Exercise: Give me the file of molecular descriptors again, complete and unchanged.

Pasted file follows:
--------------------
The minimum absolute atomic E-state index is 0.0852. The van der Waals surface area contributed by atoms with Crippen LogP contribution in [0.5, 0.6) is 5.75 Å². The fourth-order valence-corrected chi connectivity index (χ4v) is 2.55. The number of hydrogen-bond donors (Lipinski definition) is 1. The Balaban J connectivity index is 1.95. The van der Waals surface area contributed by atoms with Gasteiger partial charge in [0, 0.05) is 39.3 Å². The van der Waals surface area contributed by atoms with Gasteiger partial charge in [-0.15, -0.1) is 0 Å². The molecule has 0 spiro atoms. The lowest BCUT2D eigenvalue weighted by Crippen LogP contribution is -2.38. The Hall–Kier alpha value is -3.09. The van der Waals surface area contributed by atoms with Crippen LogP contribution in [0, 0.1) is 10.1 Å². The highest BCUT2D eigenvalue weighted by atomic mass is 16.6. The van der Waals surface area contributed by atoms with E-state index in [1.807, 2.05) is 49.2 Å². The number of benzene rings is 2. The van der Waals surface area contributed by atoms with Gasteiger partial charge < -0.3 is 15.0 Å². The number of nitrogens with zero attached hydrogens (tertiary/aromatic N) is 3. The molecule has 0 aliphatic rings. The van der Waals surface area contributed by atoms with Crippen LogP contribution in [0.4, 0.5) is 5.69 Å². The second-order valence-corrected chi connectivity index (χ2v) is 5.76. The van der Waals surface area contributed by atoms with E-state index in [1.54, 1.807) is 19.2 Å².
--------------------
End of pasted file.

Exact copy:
The minimum absolute atomic E-state index is 0.0852. The van der Waals surface area contributed by atoms with Crippen LogP contribution in [0.5, 0.6) is 5.75 Å². The fourth-order valence-corrected chi connectivity index (χ4v) is 2.55. The number of hydrogen-bond donors (Lipinski definition) is 1. The Balaban J connectivity index is 1.95. The van der Waals surface area contributed by atoms with Gasteiger partial charge in [0, 0.05) is 39.3 Å². The van der Waals surface area contributed by atoms with Gasteiger partial charge in [-0.15, -0.1) is 0 Å². The molecule has 0 spiro atoms. The lowest BCUT2D eigenvalue weighted by Crippen LogP contribution is -2.38. The Hall–Kier alpha value is -3.09. The van der Waals surface area contributed by atoms with Crippen LogP contribution in [0, 0.1) is 10.1 Å². The highest BCUT2D eigenvalue weighted by atomic mass is 16.6. The van der Waals surface area contributed by atoms with E-state index in [1.807, 2.05) is 49.2 Å². The number of benzene rings is 2. The van der Waals surface area contributed by atoms with Gasteiger partial charge < -0.3 is 15.0 Å². The number of nitrogens with zero attached hydrogens (tertiary/aromatic N) is 3. The molecule has 0 aliphatic rings. The van der Waals surface area contributed by atoms with Crippen LogP contribution in [0.4, 0.5) is 5.69 Å². The second-order valence-corrected chi connectivity index (χ2v) is 5.76. The van der Waals surface area contributed by atoms with E-state index in [1.54, 1.807) is 19.2 Å².